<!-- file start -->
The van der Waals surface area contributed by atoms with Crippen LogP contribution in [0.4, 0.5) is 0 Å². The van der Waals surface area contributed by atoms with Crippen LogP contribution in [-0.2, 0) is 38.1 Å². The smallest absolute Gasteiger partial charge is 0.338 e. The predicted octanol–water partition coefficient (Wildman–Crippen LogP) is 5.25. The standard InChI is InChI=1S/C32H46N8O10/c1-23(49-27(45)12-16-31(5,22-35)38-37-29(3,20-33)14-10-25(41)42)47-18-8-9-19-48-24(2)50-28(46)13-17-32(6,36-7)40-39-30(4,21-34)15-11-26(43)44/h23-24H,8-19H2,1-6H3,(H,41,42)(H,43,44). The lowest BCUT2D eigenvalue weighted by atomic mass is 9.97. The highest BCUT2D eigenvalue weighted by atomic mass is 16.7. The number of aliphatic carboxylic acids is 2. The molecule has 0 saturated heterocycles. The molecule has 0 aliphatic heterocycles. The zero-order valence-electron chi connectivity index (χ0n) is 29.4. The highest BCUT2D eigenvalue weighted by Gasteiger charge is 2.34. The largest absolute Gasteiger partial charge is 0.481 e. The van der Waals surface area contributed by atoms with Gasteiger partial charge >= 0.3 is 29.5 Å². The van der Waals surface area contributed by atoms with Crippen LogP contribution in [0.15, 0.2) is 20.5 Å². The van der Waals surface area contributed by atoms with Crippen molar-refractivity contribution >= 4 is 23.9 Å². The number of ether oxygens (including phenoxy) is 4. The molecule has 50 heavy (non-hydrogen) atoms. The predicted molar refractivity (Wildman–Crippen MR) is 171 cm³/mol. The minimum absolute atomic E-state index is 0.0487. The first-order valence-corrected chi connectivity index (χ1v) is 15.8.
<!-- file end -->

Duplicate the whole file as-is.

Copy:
The van der Waals surface area contributed by atoms with Crippen LogP contribution in [0.4, 0.5) is 0 Å². The van der Waals surface area contributed by atoms with Crippen LogP contribution in [-0.2, 0) is 38.1 Å². The smallest absolute Gasteiger partial charge is 0.338 e. The predicted octanol–water partition coefficient (Wildman–Crippen LogP) is 5.25. The standard InChI is InChI=1S/C32H46N8O10/c1-23(49-27(45)12-16-31(5,22-35)38-37-29(3,20-33)14-10-25(41)42)47-18-8-9-19-48-24(2)50-28(46)13-17-32(6,36-7)40-39-30(4,21-34)15-11-26(43)44/h23-24H,8-19H2,1-6H3,(H,41,42)(H,43,44). The lowest BCUT2D eigenvalue weighted by atomic mass is 9.97. The highest BCUT2D eigenvalue weighted by atomic mass is 16.7. The number of aliphatic carboxylic acids is 2. The molecule has 0 saturated heterocycles. The molecule has 0 aliphatic heterocycles. The zero-order valence-electron chi connectivity index (χ0n) is 29.4. The highest BCUT2D eigenvalue weighted by Gasteiger charge is 2.34. The largest absolute Gasteiger partial charge is 0.481 e. The van der Waals surface area contributed by atoms with Gasteiger partial charge >= 0.3 is 29.5 Å². The van der Waals surface area contributed by atoms with Crippen LogP contribution in [0.15, 0.2) is 20.5 Å². The van der Waals surface area contributed by atoms with Crippen molar-refractivity contribution >= 4 is 23.9 Å². The number of ether oxygens (including phenoxy) is 4. The molecule has 50 heavy (non-hydrogen) atoms. The predicted molar refractivity (Wildman–Crippen MR) is 171 cm³/mol. The minimum absolute atomic E-state index is 0.0487. The first-order valence-corrected chi connectivity index (χ1v) is 15.8.